Brain Tapeworms Spread From Larvae That Characteristically Travels

A new study suggests that humans can get tapeworms in the brain, a condition known as neurocysticercosis, which is more common than you think and a real epidemic. It can be caused by undercooked pork and normally treated with a drug called Praziquantel.

A recent article in Discovery Magazine explains how when a human can get neurocysticercosis by consuming meat that isn’t cooked all the way. The tapeworm still thinks it’s in the animal. So, it acts the identical way in the human host living in the intestinal track, and it subsequently releases larvae that characteristically travels through the animal’s blood stream until it attaches itself to a muscle.

It is doing the duplicate thing in a human, but is traveling in the blood stream through the brain where it becomes trapped in blood-filled pockets and then attaches itself, and shows up appearing like white cysts.

According to the article, Dr. Theodore Nash has patients who suffer from horrible side-effects as a result of the tapeworm brain damage. They include comas, loss of motor functions, violent seizures or blindness. The developing worm actually burrows holes, and channels throw the brain.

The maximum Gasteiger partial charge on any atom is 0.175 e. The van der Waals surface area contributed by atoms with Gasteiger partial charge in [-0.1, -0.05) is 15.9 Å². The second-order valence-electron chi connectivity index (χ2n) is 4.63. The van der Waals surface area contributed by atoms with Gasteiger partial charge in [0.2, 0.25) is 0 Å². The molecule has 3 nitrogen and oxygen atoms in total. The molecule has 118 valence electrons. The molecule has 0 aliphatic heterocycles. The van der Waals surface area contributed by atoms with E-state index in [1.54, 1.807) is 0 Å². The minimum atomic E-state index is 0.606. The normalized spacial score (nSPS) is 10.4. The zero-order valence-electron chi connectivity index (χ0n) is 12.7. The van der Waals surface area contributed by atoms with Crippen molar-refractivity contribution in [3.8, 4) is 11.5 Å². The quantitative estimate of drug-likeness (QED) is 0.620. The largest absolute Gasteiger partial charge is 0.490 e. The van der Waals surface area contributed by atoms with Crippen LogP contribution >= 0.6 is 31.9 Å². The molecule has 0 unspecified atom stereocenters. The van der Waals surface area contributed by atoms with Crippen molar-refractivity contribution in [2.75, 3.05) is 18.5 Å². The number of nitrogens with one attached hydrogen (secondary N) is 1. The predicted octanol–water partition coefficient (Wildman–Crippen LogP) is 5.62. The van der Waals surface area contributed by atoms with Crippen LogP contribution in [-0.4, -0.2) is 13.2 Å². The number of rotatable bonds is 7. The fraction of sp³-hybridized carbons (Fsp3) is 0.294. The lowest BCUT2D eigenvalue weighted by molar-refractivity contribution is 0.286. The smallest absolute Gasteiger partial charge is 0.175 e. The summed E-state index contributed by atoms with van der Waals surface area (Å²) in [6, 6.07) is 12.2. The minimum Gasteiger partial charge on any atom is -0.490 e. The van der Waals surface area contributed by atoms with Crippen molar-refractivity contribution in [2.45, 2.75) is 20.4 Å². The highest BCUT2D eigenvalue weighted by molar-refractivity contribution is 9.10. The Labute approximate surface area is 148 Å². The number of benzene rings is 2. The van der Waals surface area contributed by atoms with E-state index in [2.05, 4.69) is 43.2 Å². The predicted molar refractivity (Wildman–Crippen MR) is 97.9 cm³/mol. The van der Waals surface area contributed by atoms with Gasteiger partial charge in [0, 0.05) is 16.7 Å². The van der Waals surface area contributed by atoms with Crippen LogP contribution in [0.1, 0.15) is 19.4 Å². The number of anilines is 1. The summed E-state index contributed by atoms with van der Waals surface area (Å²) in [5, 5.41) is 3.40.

Nash went on to explain that the parasitic brain affliction may be more prevalent than most think. He says there are currently about 2,000 people in America that suffer from a brain tapeworm. The most common place for the problem to develop, is where there is poor sanitization. Nash says he believes about 29 million people in Latin America could be suffering from a brain tapeworm.

Nash says there is treatment available for those who may suffer the health problem, but it is a dangerous one that causes the brain to swell, and that researchers are currently working on a safer remedy.

Adult tapeworms living in a human intestine could grow to several feet long and lay more than 50,000 eggs.




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